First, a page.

Photo Joe Duff, Operation Migration

Nov. 26, Day 41: She wasn't very willing to fly today and tried to turn back to the pen upon takeoff. She and 812 and 819 were mavericks the whole distance to Cumberland County, IL. The three uncooperative birds kept the pilots busy, while the other 11 flew well with Richard.

 


Photo Operation Migration

November 27, Day 42: Much better! She flew all 108 miles without leaving Joe's wing!

December 29, Day 63: Guess who is in the lead? It's #830, the youngest bird — FIRST on Richard's wing!

Photo Richard van Heuvelen, Operation Migration

January 9, Day 74: After being grounded for 9 days in a row, #830 was one of the seven dropouts when they left Chilton County, Alabama. She was crated and driven for the second (Day 57) time during this migration.

January 17, Day 82: Migration to St. Marks NWR Complete (cranes (805, 812, 813, 826, 828, 829 and 830)!

Spring 2009 First Unaided Migration North: All seven juveniles in the St. Marks cohort started their migration north on March 30! Second-hand reports say that the group took to the air, found a thermal, and were gone on the wind as wild cranes fly. Bev and Brooke jumped in the tracking van to see if they could track them for a while but they lost signal at some point. On March 31 a PTT reading put the group (trackers hope they are still together) in Chambers County, Alabama. While 813 soon left the group, the other six stayed together and were reported April 5 in a flooded corn field southwest of Chicago, Illinois. Crane 826 somehow became injured and was rescued by an uncostumed person and taken for medical care, while the other five cranes remained together in the area at least until April 7. (See photo) On April 16, crane #830 and her remaining buddies arrived back at Wisconsin's Necedah NWR. Migration complete! Crane #830 spent much of the summer with #824, 827, and 828, as well as with #805 and 812 in nearby Dodge County, WI. The group of four (830, 824, 828, 827) left that location and on September 18 were reported near Horicon NWR in Dodge County. By late October/early November they had been joined by 804, 814, and 818 to make a group of seven. These seven were a mix of birds who had spent the winter at St. Marks National Wildlife Refuge (NWR) and birds who’d spent the winter at Chassahowitzka NWR. This group remained together in Dodge County through the last check on December 4.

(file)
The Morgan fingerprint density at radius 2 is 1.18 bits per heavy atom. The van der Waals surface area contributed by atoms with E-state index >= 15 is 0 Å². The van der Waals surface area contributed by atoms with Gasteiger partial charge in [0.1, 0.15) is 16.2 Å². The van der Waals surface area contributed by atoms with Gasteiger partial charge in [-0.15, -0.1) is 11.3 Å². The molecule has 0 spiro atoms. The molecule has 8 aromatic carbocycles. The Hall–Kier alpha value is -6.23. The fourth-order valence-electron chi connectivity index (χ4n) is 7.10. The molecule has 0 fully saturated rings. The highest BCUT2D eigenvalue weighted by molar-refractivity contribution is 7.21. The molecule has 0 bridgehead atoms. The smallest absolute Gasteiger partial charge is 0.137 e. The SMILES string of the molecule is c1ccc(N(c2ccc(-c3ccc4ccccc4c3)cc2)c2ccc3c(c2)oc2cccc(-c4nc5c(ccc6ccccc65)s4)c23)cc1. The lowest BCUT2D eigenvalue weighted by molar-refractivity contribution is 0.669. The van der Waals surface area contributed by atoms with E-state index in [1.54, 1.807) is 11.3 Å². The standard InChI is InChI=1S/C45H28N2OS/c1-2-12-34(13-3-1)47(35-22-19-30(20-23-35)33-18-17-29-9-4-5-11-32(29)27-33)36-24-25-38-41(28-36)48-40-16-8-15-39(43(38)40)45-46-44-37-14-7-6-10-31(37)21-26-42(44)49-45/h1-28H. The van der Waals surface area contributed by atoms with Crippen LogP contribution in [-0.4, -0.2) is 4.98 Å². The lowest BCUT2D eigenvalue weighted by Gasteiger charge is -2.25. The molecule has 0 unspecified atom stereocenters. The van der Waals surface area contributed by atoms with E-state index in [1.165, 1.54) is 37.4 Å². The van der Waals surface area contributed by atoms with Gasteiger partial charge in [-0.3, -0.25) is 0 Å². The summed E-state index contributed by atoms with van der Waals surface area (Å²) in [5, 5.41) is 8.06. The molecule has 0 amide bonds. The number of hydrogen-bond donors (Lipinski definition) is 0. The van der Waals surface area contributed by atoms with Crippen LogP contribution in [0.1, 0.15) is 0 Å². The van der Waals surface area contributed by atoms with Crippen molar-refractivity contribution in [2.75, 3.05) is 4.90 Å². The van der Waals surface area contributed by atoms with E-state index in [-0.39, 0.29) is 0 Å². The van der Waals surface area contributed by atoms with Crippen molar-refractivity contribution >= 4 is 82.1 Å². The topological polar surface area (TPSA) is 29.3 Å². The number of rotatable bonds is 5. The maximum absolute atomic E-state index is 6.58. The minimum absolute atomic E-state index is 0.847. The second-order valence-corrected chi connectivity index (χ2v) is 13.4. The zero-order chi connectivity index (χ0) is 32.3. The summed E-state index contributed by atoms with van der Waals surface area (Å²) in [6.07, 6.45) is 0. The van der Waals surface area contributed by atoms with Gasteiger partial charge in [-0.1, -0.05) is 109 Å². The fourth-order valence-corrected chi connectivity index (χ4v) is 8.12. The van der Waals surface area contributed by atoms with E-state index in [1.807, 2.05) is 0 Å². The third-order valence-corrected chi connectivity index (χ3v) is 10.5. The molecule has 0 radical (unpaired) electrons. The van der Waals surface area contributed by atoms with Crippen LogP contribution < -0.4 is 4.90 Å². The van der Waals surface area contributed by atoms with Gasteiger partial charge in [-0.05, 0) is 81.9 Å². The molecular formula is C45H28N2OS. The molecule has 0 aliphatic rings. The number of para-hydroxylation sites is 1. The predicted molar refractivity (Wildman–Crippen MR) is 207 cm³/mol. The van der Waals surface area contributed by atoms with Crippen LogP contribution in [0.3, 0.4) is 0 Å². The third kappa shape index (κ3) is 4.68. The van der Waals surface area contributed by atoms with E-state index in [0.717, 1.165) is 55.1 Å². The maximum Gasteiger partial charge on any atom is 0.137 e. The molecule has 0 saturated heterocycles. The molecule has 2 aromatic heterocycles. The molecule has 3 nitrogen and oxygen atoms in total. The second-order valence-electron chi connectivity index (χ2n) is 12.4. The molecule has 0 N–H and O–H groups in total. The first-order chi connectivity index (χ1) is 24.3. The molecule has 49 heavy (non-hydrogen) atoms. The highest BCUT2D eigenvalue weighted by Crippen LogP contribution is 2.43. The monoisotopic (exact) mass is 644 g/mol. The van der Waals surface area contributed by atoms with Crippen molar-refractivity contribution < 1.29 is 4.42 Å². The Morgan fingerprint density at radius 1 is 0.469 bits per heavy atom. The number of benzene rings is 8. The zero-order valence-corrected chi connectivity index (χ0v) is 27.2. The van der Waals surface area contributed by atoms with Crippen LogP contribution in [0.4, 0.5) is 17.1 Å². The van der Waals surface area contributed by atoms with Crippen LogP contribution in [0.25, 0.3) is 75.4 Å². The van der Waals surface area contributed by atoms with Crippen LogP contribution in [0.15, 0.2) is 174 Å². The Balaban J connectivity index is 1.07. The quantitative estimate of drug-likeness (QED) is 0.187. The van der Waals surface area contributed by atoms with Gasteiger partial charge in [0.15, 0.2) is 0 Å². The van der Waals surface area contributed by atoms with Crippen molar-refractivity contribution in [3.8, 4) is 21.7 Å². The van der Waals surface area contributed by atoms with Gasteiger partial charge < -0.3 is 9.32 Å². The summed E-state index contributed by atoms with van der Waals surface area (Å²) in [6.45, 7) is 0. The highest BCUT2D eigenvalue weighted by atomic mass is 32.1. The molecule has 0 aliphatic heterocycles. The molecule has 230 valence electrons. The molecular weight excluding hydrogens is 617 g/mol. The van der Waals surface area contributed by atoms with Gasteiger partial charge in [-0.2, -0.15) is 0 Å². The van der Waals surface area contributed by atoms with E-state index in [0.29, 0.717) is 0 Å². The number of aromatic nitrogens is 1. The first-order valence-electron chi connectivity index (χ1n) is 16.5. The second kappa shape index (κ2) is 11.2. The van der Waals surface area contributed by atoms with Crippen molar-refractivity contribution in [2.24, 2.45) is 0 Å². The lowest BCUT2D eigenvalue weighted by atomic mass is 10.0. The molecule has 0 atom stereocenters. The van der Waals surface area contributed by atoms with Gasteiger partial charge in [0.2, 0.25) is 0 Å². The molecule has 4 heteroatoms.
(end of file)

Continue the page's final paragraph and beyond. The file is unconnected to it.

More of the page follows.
April 15 in Illinois!
Photo Operation Migration
Despite being chased away by the winter monitoring team, the group of adults kept coming back to the pen as though they want to live there with the ten chicks of the Class of 2009!Photo ICF
Fall 2009: Crane #830 was in the group of seven (see just above) who moved to Dodge County, WI in late fall and stayed through at least December 4. None of these birds were seen or heard from again until the evening of December 12 when #828 turned up by himself at the Hiwassee State Refuge in Tennessee! Where were #830 and the others? The answer came on January 8 when some workers at Chassahowitzka NWR went out to the pen to do some work before the Class of 2009 would arrive, and found the 6 Whooping cranes just outside the pen! The group of 6 consisted of all 5 surviving Chassahowitzka NWR birds from the Class of 2008 and #830, who had wintered at St. Marks NWR. Trackers expected the group to stay for a day or two and then move elsewhere, which usually happens when birds from the previous year complete their first unassisted migration. They finally moved, but to a spot only about a mile from the pen site.